Em-URGE-ing Voices

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HIV Stigma and Queerphobia in Pop Culture and Public Health 

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May 16, 2023

Disclaimer: Mentions of HIV Stigma, anti-LGBTQ+ stigma, and healthcare discrimination 

As I entered adulthood, I began having more access and space to talk about sex. Being raised in a household where sexual health was not discussed, and there were anti-LGBTQ+ attitudes, talking about sex and expressing curiosities about dating were new to me. One thing I noticed from conversations I had with my peers about sex (many of whom identified as cis-straight Black women), was that there was frequent speculation about other people’s sexual identities. I remember being asked a couple of times if I would engage romantically with a bisexual guy. At the time, I didn’t understand these types of questions because I, too, was queer. I couldn’t fathom why it would be my concern if I dated other queer or bisexual people, including men. Why was it my business? Where was this coming from? 

I always had curiosities surrounding dating and where people got their beliefs from. This speculative concern about a partner’s sexuality reemerged when I watched Tyler Perry’s film adaptation of Ntozake Shange’s book, For Colored Girls. My curiosity about where people got their beliefs from and why there was such an investment in men’s sexuality and sexual desire clicked soon after watching this movie. There’s this infamous scene where a Black woman named Joanna, played by Janet Jackson, confronts her partner, Carl, played by Omari Hardwick, about his past cheating with another man. It’s revealed that Joanna and Carl are both living with HIV, and the focus of the conversation turns to Joanna’s concern for Carl’s same-gender sexual experiences. Carl is supposed to represent the “Down Low” trope, which is typically used to refer to men who are in a straight-presenting relationship but have repressed same-gender relations either currently or in the past. In the scene, Joanna expresses disgust at Carl’s sexual relations with another man. When she says, “How did you marry a woman, and then turn around and let a man bend you over?” it reveals underlying anti-LGBT beliefs concerning how a man is supposed to act. The DL trope and biphobia in this scene as well as Tyler Perry’s other film, Temptation: Confessions of a Marriage Counselor, portrays the idea that Black women are victimized by DL and bisexual men’s deception. It is this premise that seeks to incite panic and fear and demonizes bisexuality further. This contributes to the blame placed on bisexual men for the HIV epidemic. Because of these harmful tropes surrounding people living with HIV, there are laws today that still criminalize people with HIV.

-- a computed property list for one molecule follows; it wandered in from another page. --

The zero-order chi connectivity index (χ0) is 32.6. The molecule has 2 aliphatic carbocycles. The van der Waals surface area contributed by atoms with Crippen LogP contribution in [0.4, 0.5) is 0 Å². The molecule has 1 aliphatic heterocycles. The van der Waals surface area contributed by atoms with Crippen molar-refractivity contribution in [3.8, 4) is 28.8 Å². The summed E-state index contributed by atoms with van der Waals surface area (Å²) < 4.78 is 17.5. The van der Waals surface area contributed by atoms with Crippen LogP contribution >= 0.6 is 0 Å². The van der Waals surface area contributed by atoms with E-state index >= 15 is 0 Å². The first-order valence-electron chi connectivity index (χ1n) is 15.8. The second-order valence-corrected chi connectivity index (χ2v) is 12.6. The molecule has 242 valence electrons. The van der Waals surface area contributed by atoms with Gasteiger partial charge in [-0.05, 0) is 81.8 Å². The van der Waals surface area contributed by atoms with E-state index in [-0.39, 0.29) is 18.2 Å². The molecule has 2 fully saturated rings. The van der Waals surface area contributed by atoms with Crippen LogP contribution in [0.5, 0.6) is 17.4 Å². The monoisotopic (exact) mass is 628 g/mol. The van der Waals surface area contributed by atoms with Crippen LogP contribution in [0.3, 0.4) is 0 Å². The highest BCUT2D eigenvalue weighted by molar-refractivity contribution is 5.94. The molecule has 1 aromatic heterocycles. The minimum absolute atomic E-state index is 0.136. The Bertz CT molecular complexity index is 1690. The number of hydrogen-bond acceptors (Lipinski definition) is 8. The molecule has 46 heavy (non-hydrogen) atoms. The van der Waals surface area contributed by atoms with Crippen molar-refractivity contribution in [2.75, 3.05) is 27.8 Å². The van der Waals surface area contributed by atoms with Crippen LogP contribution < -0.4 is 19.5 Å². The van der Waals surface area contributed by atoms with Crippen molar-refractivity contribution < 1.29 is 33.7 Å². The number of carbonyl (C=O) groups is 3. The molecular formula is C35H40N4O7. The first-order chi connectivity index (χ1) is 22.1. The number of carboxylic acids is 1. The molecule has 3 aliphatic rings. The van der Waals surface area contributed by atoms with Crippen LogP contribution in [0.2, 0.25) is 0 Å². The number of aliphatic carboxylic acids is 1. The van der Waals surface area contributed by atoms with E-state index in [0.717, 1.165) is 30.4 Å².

The themes and tropes commonly presented in Tyler Perry’s body of work are also reflected in public health research. When Black LGBTQ+ and Black sexuality is brought into conversations for research and interventions, it largely focuses on mitigating HIV risk. This risk-centered messaging, associating risk with LGBTQ+ identity and experiences, contributes to a narrow view of Black sexuality. The risk-centered focus can also further perpetuate HIV stigma and anti-LGBTQ+ beliefs. A 2012 study, “African American Women’s perspectives on ‘down low/DL’ men: Implications for HIV prevention,” found that in the case of partner infidelity, many of the straight Black women participants were more concerned if their partner’s infidelity occurred with a same gender partner versus with another woman. Additionally, the participants perceived higher HIV risk if engaging with men who they saw as “down low” or bisexual.  

These underlying beliefs promoting gender norms about men not being gay or bisexual and not engaging in same-gender intimacy contributes to HIV stigma and biphobia. Anti-LGBTQ+ beliefs are linked to HIV stigma. These stigmatizing beliefs and attitudes can be traced back to heteropatriarchy, heterosexism, and white supremacy. Associating a person’s sexuality with risk, such as the tropes and imagery promoted in For Colored Girls and the rigid narratives within public health, is harmful, places blame more on LGBTQ+ sexuality, and erases the entire context of how the HIV epidemic has disproportionately impacted Black communities through systemic barriers.